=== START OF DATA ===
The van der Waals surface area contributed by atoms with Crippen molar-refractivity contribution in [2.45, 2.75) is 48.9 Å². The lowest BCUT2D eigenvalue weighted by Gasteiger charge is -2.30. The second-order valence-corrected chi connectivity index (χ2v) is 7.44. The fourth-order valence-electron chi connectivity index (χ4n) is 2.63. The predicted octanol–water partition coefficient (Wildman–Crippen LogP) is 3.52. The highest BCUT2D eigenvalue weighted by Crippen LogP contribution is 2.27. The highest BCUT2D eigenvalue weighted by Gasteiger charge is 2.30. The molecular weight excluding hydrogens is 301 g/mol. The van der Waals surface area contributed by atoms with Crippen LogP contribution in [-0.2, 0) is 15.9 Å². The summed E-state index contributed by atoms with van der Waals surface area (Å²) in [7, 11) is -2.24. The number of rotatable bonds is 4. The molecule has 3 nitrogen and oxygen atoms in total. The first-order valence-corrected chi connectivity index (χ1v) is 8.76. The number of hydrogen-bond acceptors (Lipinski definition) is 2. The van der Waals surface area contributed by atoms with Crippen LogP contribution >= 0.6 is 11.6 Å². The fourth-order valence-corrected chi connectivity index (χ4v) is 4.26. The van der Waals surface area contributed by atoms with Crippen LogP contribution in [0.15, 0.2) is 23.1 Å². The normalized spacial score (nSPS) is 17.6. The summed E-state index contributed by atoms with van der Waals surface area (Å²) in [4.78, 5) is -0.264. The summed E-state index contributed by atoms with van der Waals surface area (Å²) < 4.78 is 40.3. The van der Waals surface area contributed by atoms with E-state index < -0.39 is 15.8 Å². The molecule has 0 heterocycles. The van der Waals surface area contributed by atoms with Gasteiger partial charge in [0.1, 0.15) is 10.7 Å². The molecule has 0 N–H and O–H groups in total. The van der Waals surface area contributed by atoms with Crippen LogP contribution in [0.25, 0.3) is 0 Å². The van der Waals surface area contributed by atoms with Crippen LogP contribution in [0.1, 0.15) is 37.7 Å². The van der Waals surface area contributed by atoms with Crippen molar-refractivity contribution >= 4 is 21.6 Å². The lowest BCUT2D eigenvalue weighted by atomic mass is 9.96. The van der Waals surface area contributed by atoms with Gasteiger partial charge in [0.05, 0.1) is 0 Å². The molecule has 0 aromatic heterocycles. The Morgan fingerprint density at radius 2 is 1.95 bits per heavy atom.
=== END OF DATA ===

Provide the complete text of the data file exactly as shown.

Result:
The van der Waals surface area contributed by atoms with Crippen molar-refractivity contribution in [2.45, 2.75) is 48.9 Å². The lowest BCUT2D eigenvalue weighted by Gasteiger charge is -2.30. The second-order valence-corrected chi connectivity index (χ2v) is 7.44. The fourth-order valence-electron chi connectivity index (χ4n) is 2.63. The predicted octanol–water partition coefficient (Wildman–Crippen LogP) is 3.52. The highest BCUT2D eigenvalue weighted by Crippen LogP contribution is 2.27. The highest BCUT2D eigenvalue weighted by Gasteiger charge is 2.30. The molecular weight excluding hydrogens is 301 g/mol. The van der Waals surface area contributed by atoms with Crippen LogP contribution in [-0.2, 0) is 15.9 Å². The summed E-state index contributed by atoms with van der Waals surface area (Å²) in [7, 11) is -2.24. The number of rotatable bonds is 4. The molecule has 3 nitrogen and oxygen atoms in total. The first-order valence-corrected chi connectivity index (χ1v) is 8.76. The number of hydrogen-bond acceptors (Lipinski definition) is 2. The van der Waals surface area contributed by atoms with Crippen LogP contribution >= 0.6 is 11.6 Å². The fourth-order valence-corrected chi connectivity index (χ4v) is 4.26. The van der Waals surface area contributed by atoms with Crippen LogP contribution in [0.15, 0.2) is 23.1 Å². The normalized spacial score (nSPS) is 17.6. The summed E-state index contributed by atoms with van der Waals surface area (Å²) in [4.78, 5) is -0.264. The summed E-state index contributed by atoms with van der Waals surface area (Å²) < 4.78 is 40.3. The van der Waals surface area contributed by atoms with E-state index < -0.39 is 15.8 Å². The molecule has 0 heterocycles. The van der Waals surface area contributed by atoms with Gasteiger partial charge in [0.1, 0.15) is 10.7 Å². The molecule has 0 N–H and O–H groups in total. The van der Waals surface area contributed by atoms with Crippen LogP contribution in [0.25, 0.3) is 0 Å². The van der Waals surface area contributed by atoms with Crippen LogP contribution in [0.1, 0.15) is 37.7 Å². The van der Waals surface area contributed by atoms with Crippen molar-refractivity contribution >= 4 is 21.6 Å². The lowest BCUT2D eigenvalue weighted by atomic mass is 9.96. The van der Waals surface area contributed by atoms with Gasteiger partial charge in [0.05, 0.1) is 0 Å². The molecule has 0 aromatic heterocycles. The Morgan fingerprint density at radius 2 is 1.95 bits per heavy atom.